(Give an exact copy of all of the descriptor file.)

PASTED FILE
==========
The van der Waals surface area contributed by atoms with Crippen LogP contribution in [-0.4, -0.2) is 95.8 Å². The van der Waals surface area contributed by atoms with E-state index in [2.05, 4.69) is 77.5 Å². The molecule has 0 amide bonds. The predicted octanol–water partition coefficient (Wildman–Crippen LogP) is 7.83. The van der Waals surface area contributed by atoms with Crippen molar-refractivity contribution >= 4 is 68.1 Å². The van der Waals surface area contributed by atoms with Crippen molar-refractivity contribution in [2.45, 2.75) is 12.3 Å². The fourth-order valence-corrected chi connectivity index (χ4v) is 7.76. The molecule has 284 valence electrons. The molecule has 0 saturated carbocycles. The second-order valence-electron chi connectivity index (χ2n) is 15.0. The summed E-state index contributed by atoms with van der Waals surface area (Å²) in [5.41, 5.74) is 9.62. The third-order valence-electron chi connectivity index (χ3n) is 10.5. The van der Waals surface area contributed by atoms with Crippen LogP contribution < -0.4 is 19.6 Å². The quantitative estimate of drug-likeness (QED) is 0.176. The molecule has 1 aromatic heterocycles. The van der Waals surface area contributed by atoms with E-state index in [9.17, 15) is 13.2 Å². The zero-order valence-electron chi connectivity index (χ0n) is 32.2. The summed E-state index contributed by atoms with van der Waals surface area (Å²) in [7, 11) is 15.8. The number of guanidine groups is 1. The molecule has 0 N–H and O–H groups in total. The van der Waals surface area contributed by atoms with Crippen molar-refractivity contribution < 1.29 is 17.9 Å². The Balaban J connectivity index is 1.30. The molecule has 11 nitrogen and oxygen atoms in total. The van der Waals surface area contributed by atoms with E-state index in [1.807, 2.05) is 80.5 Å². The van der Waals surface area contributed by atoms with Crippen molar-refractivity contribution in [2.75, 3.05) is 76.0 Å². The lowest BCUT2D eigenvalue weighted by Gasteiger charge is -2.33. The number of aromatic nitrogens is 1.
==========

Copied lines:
The van der Waals surface area contributed by atoms with Crippen LogP contribution in [-0.4, -0.2) is 95.8 Å². The van der Waals surface area contributed by atoms with E-state index in [2.05, 4.69) is 77.5 Å². The molecule has 0 amide bonds. The predicted octanol–water partition coefficient (Wildman–Crippen LogP) is 7.83. The van der Waals surface area contributed by atoms with Crippen molar-refractivity contribution >= 4 is 68.1 Å². The van der Waals surface area contributed by atoms with Crippen molar-refractivity contribution in [2.45, 2.75) is 12.3 Å². The fourth-order valence-corrected chi connectivity index (χ4v) is 7.76. The molecule has 284 valence electrons. The molecule has 0 saturated carbocycles. The second-order valence-electron chi connectivity index (χ2n) is 15.0. The summed E-state index contributed by atoms with van der Waals surface area (Å²) in [5.41, 5.74) is 9.62. The third-order valence-electron chi connectivity index (χ3n) is 10.5. The van der Waals surface area contributed by atoms with Crippen LogP contribution < -0.4 is 19.6 Å². The quantitative estimate of drug-likeness (QED) is 0.176. The molecule has 1 aromatic heterocycles. The van der Waals surface area contributed by atoms with E-state index in [9.17, 15) is 13.2 Å². The zero-order valence-electron chi connectivity index (χ0n) is 32.2. The summed E-state index contributed by atoms with van der Waals surface area (Å²) in [7, 11) is 15.8. The number of guanidine groups is 1. The molecule has 0 N–H and O–H groups in total. The van der Waals surface area contributed by atoms with Crippen molar-refractivity contribution < 1.29 is 17.9 Å². The Balaban J connectivity index is 1.30. The molecule has 11 nitrogen and oxygen atoms in total. The van der Waals surface area contributed by atoms with E-state index in [1.807, 2.05) is 80.5 Å². The van der Waals surface area contributed by atoms with Crippen molar-refractivity contribution in [2.75, 3.05) is 76.0 Å². The lowest BCUT2D eigenvalue weighted by Gasteiger charge is -2.33. The number of aromatic nitrogens is 1.